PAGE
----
||Björn L O, Callaghan T V, Johnsen I, Lee J A, Manetas
Y, Paul N D, Sonesson M, Wellburn A R, Coop D, Heide-Jørgensen H
S, Gehrke C, Gwynn-Jones D, Johanson U, Kyparissis A, Levizou E, Nikolopoulos
D, Petropoulou Y, Stephanou M. 1997. The effects of UV-B radiation on European
heathland species. Plant Ecol. 128:252-264.
The effects of enhanced UV-B radiation on three examples of European
shrub-dominated vegetation were studied in situ. The experiments were
in High Arctic Greenland, northern Sweden and Greece, and at all sites
investigated the interaction of enhanced UV-B radiation (simulating
a 15% reduction in the ozone layer) with artificially increased precipitation.
The Swedish experiment also involved a study of the interaction between
enhanced UV-B radiation and elevated CO2 (600 ppm). These field studies
were supported by an outdoor controlled environment study in the United
Kingdom involving modulated enhancement of UV-B radiation in combination
with elevated CO2 (700 ppm). Effects of the treatments on plant growth,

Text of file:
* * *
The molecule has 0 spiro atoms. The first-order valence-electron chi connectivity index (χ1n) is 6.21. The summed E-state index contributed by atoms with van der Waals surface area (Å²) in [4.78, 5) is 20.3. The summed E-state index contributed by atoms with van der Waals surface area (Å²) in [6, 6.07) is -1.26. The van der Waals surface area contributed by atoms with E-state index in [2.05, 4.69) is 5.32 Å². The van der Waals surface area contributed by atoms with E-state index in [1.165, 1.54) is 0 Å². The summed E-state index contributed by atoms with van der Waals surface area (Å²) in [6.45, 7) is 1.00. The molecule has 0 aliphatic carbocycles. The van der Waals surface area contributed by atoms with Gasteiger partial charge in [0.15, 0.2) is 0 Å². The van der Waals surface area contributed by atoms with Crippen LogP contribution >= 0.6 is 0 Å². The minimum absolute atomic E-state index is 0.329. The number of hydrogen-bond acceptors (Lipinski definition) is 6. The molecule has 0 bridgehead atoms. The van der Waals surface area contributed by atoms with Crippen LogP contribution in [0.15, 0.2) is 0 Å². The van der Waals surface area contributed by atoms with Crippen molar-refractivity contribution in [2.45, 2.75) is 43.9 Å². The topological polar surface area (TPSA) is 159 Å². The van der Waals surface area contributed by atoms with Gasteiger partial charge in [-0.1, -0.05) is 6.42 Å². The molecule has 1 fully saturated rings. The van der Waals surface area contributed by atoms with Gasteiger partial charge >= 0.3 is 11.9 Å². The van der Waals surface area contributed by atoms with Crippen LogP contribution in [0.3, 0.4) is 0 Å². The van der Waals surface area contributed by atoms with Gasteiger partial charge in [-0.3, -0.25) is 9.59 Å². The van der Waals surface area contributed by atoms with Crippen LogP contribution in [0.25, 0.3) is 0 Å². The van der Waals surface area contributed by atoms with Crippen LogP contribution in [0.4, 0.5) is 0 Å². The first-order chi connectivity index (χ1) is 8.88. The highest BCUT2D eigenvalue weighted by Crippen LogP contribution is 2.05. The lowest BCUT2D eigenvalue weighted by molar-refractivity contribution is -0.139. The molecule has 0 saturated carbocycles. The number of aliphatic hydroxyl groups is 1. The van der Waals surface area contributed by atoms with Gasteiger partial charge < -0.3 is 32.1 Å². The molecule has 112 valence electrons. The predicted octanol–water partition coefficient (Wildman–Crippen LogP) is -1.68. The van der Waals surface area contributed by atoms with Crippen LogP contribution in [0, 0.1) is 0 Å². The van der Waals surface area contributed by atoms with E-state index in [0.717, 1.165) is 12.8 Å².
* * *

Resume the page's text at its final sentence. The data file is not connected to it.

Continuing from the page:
morphology, phenology and physiology were measured. The effects observed
were species specific, and included both positive and negative responses
to the treatments. In general the negative responses to UV-B treatments
of up to three growing seasons were small, but inc1uded reductions in
shoot growth and premature leaf senescence. Positive responses included
a marked increase in flowering in some species and a stimulation of
some photosynthetic processes. UV-B treatment enhanced the drought tolerance
of Pinus pinea and Pinus halepensis by increasing leaf cuticle thickness.
In general, there were few interactions between the elevated CO2 and
enhanced UV-B treatments. There was evidence to suggest that although
the negative responses to the treatments were small, damage may be increasing
with time in some long-lived woody perennials. There was also evidence
in the third year of treatments for effects of UV-B on insect herbivory
in Vaccinium species. The experiments point to the necessity for long-term
field investigations to predict the likely ecological consequences of
increasing UV-B radiation.